Gross Domestic Product Growth ( Decrease ) during 2020 in Thailand.

2020 turns out to be a dismal year for the global economy, mainly as a result of the Covid-19 pandemic, and the measures taken to eradicate or control the disease by all governments. Private consumption plummeted as a result of various lockdowns, and also because of fear by people to move around going out shopping. International tourism (extremely important for Thailand) kind of disappeared overnight, and at the end of 2020 has not made any substantial recovery, with flights in between countries severely limited. Thailand for all practical purposes has not opened its borders for tourists as the beginning of 2021 (with few exceptions allowing visitors who comply with very stringent measures). Exports of goods has also decreased for most countries, including Thailand. If possible, governments have attempted to increase government consumption expenditure and investments.

The first graph below shows a lot of similarities and some differences between Thailand and important trading partners. The Chinese economy took a serious dive already in the first quarter, which can be explained by the fact that the pandemic started in that country. Thailand, the Eurozone and the U.S.A. already showed decreases in GDP compared to the last quarter of 2019.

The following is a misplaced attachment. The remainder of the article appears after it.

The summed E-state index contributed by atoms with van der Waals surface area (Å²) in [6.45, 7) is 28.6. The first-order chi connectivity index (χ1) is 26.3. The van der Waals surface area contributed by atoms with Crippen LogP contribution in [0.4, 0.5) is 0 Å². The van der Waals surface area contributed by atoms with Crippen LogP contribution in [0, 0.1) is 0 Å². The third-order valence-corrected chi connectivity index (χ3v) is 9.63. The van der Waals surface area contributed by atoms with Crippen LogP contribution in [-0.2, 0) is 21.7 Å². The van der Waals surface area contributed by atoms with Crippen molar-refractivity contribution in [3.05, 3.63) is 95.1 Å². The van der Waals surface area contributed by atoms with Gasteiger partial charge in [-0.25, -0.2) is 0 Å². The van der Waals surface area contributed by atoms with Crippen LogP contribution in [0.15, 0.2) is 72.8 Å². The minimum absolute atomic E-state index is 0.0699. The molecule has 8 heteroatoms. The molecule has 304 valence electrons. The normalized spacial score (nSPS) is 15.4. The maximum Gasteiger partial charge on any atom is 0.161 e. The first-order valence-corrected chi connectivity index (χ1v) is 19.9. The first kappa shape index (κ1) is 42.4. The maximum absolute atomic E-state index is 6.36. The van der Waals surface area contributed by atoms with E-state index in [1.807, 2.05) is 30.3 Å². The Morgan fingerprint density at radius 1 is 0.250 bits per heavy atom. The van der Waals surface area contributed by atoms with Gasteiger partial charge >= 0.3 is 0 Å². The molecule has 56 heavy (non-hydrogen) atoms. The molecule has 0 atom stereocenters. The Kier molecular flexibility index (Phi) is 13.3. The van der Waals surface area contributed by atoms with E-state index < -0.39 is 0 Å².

The second quarter showed very steep decreases in GDP in Thailand, U.S.A. and the Eurozone countries, since this was a period when most countries were in a first 'lockdown' significantly limiting freedom of movement for people and goods, and having an impact on industrial production, exports and imports. In Thailand the decrease of GDP is further accentuated by the fact that each month of closure of the country for foreign tourists, means approximately a 1 % decrease in GDP (that is about 10 % for the year). Interestingly, China already started recovering in the second quarter with a growth no less than 11.6 % from the 1st quarter.


GDP Growth quarter to previous quarter for 2020 in Thailand, China, U.S.A. and Eurozone